Golf aside, we lasted around two and a half hours in the playground with various trips to the M&S Food Hall to get drinks and to the Southbank to use the loos. The centre is open to the public still but seemed weirdly empty. The loos are accessible through the doors on the terrace side and other bits of the centre are roped off. Luckily, it was outdoors weather so that’s where we spent pretty much the whole afternoon. In fact, it was so outdoorsy weather that CousinZ declared she wanted to find a swimming pool to dive into. Now, swimming pools are in short supply in Waterloo (despite the watery name) and my South London knowledge is not what it was, after 7 years in the North and, quite frankly, a year and a half in my lounge. So I googled and found that there was a water feature in Victoria Tower Gardens (I think the playground is actually called Horseferry Playground) and did remember, in the dim recesses of my memory, that I had blogged about a water feature being put in there some time ago. It wasn’t a swimming pool or even a fountain but it was nearby and it would have to do. What’s the worst that could happen on the way?

Well, the unlikely answer is that we would be unable to cross Westminster Bridge Road because of a barrage of naked cyclists. I had to think for a while about what the collective noun for naked cyclists would be. A bikepump of naked cyclists? I don’t know. I do know that I should have called this post London With a T0dger but that would forever have got me the wrong kind of Google searches. Plus, it wasn’t just one. It was many, many.

The World Naked Bike Ride has been a London institution for years now but I’m not sure I’ve ever spotted it in the wild before. I have a memory of maybe glimpsing the tailend, if you will, when I worked in Oxford Street but I’ve certainly never been at eye level to it before and it was indeed eye-opening. Not that everyone was fully nude, no no. One guy was wearing a high-vis but nothing else and another guy was diligently covering his shoulders in a thick layer of suncream. Just his shoulders tho.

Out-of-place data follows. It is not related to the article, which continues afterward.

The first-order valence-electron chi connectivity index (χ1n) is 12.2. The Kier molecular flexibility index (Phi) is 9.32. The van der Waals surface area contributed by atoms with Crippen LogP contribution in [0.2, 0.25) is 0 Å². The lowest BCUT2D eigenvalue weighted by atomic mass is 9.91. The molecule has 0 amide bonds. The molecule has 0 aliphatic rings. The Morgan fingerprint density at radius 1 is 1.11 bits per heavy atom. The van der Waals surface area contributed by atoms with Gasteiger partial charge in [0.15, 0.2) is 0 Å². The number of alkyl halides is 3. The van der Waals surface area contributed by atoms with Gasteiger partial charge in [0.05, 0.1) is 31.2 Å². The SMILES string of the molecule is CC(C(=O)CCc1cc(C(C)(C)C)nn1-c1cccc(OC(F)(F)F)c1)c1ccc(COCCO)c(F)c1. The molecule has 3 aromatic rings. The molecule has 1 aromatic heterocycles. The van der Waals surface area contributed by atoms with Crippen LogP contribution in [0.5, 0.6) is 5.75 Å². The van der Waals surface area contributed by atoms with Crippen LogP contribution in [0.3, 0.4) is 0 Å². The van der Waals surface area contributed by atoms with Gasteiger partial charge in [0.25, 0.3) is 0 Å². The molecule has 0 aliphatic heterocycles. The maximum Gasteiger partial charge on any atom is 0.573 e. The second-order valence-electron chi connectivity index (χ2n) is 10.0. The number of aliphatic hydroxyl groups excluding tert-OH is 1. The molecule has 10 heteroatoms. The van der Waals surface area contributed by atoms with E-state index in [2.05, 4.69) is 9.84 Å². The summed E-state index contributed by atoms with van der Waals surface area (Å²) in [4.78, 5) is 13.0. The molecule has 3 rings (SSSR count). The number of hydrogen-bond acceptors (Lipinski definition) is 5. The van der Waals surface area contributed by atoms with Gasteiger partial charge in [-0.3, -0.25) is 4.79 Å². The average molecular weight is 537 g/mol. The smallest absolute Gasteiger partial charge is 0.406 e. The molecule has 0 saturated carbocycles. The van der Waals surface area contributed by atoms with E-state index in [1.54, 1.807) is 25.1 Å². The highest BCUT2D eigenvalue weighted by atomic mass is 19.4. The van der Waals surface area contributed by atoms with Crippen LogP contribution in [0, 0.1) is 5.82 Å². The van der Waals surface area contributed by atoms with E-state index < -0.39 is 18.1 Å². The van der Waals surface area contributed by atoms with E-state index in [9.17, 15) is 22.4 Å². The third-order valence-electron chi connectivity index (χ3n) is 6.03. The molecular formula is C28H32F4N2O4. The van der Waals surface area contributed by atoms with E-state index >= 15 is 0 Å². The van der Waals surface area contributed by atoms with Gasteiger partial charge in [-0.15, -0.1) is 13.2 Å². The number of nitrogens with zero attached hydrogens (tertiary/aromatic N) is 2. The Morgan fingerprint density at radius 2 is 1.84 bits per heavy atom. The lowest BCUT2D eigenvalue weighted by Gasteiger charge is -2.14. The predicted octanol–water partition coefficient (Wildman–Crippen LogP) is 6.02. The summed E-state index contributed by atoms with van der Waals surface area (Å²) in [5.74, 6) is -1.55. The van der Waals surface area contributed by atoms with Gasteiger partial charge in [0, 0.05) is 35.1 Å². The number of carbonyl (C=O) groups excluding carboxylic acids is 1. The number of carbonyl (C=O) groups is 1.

The website warns that children may be disconcerted by the ride and I think that’s fair to say. I mainly found it amusing, especially as the riders were gathered right outside Nathan’s office, but the kids  – and I include CousinO in that – were a little perturbed. “It’s so inappropriate!” CousinZ shouted as we walked along Westminster Bridge with the riders riding freely in the other direction. Very freely indeed.

Anyhoo, that made the walk a bit more interesting and took the kids’ minds off their hot and aching feet. When we got to Horseferry Playground, it did indeed have an underwhelming water feature which the children mostly ignored, but it was nice and shady in there so a good place to play on a warm day. It also had a statue of Emmeline Pankhurst, who Eva identified almost-correctly as “the leader of the Suffra-Gets”:

and some horse statues which reminded me of Artax from Neverending Story:

The playground has come a long way since the sad single slide we visited on New Year’s Day 2013. It now has a kiosk, selling quite impressively overpriced cans of Coke and ice creams and toilets that are accessible by paying 20p on a credit or debit card. Which is better than having to have change but I wonder if I’ll forget about it until the statement comes and ponder over what the weird 20p transaction might be. It also had disabled loos, which are free with a radar key.

It also still has a decently sized sandpit, a roundabout, swings, a slide, a wooden boat on springs and a swing that’s big enough for all three kids:

We stayed for an hour and a half or so before crossing Lambeth Bridge and wandering back along the Albert Embankment to Waterloo.

So, some old LWAT turf but unvisited since pre-pandemic times. It was really nice to be back and the South Bank always delivers when it comes to hipster food and something new to look at. I just wasn’t quite expecting exactly what we did look at….!